Canadian Plastics

Cyber attack, atom bombs and your PLC software

By Jim Anderton, Technical Editor   

I suppose it had to happen eventually: computer viruses have morphed from nuisances into real hazards to business data and our personal identities. For plastics processors, the silver lining

I suppose it had to happen eventually: computer viruses have morphed from nuisances into real hazards to business data and our personal identities. For plastics processors, the silver lining

has always been that the computer power that runs production machinery, PLC’s and more modern integrated PC-based controllers wasn’t affected.

Until now.

The so-called Stuxnet worm specifically infects Siemens WinCC/PCS7 Supervisory Control and Data Acquisition (SCADA) software, and can reprogram systems and then hide the changes. What does it change? Why? We still don’t know, but the rumours sound like something out of a John LeCarre novel. Hackers are apparently off the hook, industry experts say, because Stuxnet is too big, too complex and too specific to be the product of some nerdy kid in a university dorm. Beyond that, any theory goes. One thing we do know is that, presently, only Siemens systems are affected. But these are extensively employed worldwide — including in Iran’s nuclear facilities, which raises the question of whether Stuxnet is a cyber attack on the Iranian nuclear program.


Whatever the truth about Stuxnet, the larger point is this: it may be the start of many similar infections. How can we protect against this kind of attack? Mainly by treating our control software the same way we would financials, personal records or any other critical business information. Here are some ideas:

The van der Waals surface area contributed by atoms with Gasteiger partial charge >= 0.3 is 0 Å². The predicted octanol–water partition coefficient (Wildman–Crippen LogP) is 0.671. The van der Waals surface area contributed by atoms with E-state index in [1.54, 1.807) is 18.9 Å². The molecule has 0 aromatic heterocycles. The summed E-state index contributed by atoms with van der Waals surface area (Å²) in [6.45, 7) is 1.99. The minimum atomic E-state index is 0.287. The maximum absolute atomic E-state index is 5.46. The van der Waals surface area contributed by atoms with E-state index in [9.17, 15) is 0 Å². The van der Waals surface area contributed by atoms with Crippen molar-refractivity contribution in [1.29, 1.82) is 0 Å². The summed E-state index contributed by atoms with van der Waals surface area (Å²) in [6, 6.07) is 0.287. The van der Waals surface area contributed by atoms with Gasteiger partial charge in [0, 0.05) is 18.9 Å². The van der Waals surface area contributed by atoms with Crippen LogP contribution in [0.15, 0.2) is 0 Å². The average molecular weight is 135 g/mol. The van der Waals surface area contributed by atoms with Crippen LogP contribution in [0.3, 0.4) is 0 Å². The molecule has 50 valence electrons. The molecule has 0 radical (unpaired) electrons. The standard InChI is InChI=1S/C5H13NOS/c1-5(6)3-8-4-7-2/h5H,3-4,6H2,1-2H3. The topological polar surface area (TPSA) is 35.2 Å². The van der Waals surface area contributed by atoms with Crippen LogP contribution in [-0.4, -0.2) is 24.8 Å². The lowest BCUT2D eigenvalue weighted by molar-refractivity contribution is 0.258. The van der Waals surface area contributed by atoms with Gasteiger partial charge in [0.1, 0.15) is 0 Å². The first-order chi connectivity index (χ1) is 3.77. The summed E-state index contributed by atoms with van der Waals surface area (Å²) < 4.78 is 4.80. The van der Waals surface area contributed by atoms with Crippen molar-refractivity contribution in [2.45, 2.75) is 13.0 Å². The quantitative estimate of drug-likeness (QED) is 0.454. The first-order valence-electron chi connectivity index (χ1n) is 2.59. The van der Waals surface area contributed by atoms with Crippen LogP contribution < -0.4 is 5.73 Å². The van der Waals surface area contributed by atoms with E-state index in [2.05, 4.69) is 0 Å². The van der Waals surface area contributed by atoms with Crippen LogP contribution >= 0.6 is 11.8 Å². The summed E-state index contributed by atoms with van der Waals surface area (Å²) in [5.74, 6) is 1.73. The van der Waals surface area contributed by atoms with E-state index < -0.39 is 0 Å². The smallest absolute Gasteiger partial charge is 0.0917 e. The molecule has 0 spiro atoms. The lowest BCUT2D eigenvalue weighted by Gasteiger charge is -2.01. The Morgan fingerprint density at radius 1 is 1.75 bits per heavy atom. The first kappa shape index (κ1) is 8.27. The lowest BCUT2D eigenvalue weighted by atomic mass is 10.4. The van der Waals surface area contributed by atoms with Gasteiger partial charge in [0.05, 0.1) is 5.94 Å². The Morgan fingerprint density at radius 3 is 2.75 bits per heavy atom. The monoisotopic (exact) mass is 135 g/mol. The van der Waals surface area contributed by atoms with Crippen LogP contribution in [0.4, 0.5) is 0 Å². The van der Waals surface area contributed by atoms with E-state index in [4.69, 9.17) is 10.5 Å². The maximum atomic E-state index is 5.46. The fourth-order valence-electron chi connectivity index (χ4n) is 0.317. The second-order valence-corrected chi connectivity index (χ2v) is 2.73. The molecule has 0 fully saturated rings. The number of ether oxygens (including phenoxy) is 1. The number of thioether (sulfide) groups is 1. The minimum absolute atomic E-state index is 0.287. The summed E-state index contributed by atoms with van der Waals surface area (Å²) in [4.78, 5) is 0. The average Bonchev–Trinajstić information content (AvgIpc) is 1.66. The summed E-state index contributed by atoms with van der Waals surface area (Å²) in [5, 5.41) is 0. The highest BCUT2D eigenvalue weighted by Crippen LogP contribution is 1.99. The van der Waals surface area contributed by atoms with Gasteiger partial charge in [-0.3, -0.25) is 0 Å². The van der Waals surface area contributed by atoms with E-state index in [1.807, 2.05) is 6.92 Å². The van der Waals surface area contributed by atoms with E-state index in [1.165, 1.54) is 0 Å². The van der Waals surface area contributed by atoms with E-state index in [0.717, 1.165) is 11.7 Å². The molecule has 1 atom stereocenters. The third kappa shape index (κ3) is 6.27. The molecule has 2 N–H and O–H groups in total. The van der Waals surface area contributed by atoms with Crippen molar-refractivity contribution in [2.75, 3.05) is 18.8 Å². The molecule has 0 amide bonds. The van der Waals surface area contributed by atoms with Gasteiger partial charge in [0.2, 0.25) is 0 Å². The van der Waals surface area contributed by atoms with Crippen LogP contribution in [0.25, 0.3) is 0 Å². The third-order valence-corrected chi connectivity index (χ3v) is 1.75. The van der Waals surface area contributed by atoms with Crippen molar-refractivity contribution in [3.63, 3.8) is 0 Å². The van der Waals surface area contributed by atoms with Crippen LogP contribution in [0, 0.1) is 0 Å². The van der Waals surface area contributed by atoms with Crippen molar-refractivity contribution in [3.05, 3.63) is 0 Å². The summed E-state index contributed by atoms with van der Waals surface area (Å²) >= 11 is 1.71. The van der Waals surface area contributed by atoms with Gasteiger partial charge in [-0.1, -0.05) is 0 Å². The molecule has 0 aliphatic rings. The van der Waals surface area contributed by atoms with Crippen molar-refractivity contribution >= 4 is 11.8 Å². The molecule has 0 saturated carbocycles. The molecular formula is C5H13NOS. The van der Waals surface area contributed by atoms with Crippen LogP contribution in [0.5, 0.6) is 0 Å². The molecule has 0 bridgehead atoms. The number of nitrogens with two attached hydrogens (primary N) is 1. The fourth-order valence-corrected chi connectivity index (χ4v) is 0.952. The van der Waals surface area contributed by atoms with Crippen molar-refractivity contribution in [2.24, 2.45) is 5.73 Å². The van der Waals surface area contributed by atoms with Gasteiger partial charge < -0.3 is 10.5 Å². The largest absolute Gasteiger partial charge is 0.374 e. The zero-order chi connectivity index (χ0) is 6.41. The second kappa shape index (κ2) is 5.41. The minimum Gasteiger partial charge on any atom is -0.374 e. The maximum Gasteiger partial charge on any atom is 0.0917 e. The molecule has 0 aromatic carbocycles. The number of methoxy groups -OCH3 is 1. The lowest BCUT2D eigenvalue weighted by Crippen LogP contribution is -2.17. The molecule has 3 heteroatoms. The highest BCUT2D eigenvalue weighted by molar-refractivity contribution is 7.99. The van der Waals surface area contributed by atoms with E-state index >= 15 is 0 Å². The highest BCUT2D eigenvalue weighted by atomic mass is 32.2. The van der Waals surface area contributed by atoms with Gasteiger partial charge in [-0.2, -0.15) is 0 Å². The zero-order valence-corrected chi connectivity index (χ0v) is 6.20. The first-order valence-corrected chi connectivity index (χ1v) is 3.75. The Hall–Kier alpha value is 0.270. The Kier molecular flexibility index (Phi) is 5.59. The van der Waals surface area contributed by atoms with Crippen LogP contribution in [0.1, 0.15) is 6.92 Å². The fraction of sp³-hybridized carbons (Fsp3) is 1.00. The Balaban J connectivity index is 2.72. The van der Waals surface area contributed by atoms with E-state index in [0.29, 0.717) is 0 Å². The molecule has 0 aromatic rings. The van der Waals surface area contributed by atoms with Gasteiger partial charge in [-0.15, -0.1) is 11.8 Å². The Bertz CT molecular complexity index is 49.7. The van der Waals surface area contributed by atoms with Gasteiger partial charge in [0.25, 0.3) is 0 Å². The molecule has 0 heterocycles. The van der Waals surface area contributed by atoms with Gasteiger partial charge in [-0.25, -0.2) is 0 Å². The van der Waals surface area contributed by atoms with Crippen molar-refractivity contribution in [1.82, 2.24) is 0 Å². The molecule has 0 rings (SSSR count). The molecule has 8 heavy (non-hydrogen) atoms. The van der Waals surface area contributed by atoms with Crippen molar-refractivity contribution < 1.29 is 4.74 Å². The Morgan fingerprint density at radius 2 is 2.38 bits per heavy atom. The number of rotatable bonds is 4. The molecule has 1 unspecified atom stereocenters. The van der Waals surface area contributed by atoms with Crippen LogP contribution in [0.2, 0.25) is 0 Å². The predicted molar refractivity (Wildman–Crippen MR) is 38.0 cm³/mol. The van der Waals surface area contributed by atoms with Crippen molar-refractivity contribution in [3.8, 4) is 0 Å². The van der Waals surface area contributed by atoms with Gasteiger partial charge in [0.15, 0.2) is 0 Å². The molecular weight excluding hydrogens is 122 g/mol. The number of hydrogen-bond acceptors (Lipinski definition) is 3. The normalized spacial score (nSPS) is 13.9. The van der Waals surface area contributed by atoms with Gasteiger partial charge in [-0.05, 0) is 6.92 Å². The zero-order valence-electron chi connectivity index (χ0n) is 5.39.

1. Restrict access to production controllers. Sure, it’s great that your system can download upgrades automatically, but do you have to let software decide who gets into your system? Configure it so that upgrades have to be approved by plant personnel before they’re downloaded. Better still, download patches and upgrades to a USB stick and check them for viruses before loading. Log downloads the same way you’d document changes to a blueprint. Make software backups a part of your PM program, just like greasing bearings or adjusting clearances.

2. Keep several backups of previous configurations. I’ve kept as many as four USB backups of software, making a copy of each version going back for upgrades/patches. Why? Because you’re certain to have a workable instruction set that predates the infection, allowing you to get your machines up and running even if you have to blow out the entire program set to get rid of a virus or worm.

3. Control USB storage. Use USB memory from different manufacturers and add a massive, non-pocket-size key fob to backup sticks. I use paint stirrers because they’re easy to label and find on a desk or workbench. The idea is to prevent them from accidentally going into an engineer’s pocket, where they’re used as convenient storage for every other file on his or her PC.

4. Isolate the hardware. I prefer production equipment to have no physical connection to front office computers, no matter how much your IT people say it’s the best/cheapest/most convenient way. In my world, any intranet system controlling production equipment should be accessible by production personnel only, and master processors should be configured to prevent access to Web browsers, email and internal communications software. If someone emails an upgrade, put it on a USB stick and check it for viruses first.

In the end, we’re all stuck with systems that are vulnerable to a certain degree. Stuxnet in specific isn’t the issue here — the very flexibility of modern control software means that one-size-fits-all controllers will eventually accept malware intended for a sinister purpose.

Try telling your customer that the shipment will be late because your press shut down after a cyber attack on somebody’s atomic bomb program. It sounds far-fetched and I hope it never happens, but why roll the dice?


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